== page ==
A scene in which a father mourns his son’s suicide takes place. The village farmers – or, what’s left of the “Parents Alliance” – gather for a meeting in the midst of Narita Airport’s imminent construction, one set to destroy Sanrizuka’s agricultural community in the process. Two of the villagers’ sons – named Haruo and Masahiko, who make up the part of the “Youth Action Brigade”– are being held prisoner and interrogated for 90 days by the police after a violent protest took place at the Toho Crossroads near Sanrizuka, involving 260 riot police. The “Parents Alliance” hold a meeting discussing ways to keep the community strong and maintain the crops as their sons’ resolves are beaten down. To fray the bonds between the farmers further, detectives go from house to house, spreading the lie that each neighbour has confessed to their son’s guilt and will bend to the demands of authorities, which will lead to the levelling of Sanrizuka. None of the families have bent, but the manufactured mistrust necessitates a strengthening of ties and re-assertion of ethics.
Before imprisonment, farmer Sannomiya Takeji’s son, Sannomiya Fumio, hanged himself from the tree of a nearby shrine. Takeji now holds court in the meeting and is greeted with a prolonged silence. After two title cards provide the context for his son’s death, Takeji explains the process by which a local detective scrutinised him and his wife in the weeks following their son’s suicide. Takeji summarises his final response to the detective’s scrutiny as follows:
“I don’t like talking to you about this, but I think my son was a great man. And I still think so, no matter what anyone says about him. I’ll never change my opinion. And from now on, I’ll never entertain the possibility that my son was a fool, so I’ve nothing to say about him to you.”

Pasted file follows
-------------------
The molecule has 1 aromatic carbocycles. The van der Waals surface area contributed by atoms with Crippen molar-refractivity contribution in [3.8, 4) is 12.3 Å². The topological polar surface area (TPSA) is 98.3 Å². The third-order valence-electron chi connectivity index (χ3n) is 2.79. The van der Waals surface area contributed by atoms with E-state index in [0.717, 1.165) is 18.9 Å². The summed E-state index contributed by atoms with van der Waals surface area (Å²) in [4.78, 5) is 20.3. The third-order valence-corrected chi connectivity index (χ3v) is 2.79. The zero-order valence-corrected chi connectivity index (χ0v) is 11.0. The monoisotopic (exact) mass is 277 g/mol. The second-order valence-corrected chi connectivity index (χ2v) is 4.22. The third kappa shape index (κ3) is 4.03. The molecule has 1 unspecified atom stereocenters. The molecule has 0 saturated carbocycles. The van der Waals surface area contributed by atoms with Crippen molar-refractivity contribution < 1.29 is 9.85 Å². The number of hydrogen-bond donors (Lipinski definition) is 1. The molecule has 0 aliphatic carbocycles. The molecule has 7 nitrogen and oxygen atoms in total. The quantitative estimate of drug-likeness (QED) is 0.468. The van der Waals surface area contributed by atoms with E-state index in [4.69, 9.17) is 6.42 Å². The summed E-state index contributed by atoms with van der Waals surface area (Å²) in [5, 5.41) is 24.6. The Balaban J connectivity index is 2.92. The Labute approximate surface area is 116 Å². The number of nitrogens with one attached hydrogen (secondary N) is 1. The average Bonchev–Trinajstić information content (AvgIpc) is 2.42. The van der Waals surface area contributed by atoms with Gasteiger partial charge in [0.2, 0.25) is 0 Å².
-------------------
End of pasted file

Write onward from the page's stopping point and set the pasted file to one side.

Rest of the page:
In order to capture this moment, the camera and sound have to be recalibrated to “village time”, a concept coined by the Pro to describe the farmers’ process of thought on film. The process begins with a farmer speaking during a meeting then promptly scanning the room, watching their words absorb among their neighbours. “Village time” is, contrary to its name, the designation of outsiders looking in – of a collective settling a relationship to their “taisho” (object). Every filmmaker could learn from “village time” as it’s shown in Heta Village, and would more accurately be called “Ogawa Pro time”, as it’s a process by which the filming apparatus tunes into a dialogue without traditional means of coverage and cross cutting. Instead, a single camera and its 400’ 16mm magazine pan the room for 11+ minute long takes. The film’s form is, by dint of technological and artistic advances, adjusting to a greater function. It was a clearing towards a greater solidarity, partially manifested by proxy of the extra minutes available on the extended magazines new to Ogawa Pro. Regardless of the rural connotations implicit to the designation of “village”, the “time” alluded to isn’t merely “time” that comes from Heta’s farmers, it’s an opening that – even for the professed allegiance of Ogawa Pro to Heta village’s cause – allows for the filmmakers’ eyes, ears, lens and microphone to synchronise and assume a life implicit to their subjects; a life beyond their craggy faces, dirty hands and simple, “village” antics. The strength in Ogawa Pro’s technique is that it assumes and doesn’t discover. The difference is inherently political, as Tokyo’s media outlets and their vested interest in the construction of Narita airport “discovers” only peasants not understanding the industrial drive towards progress, another word for destruction.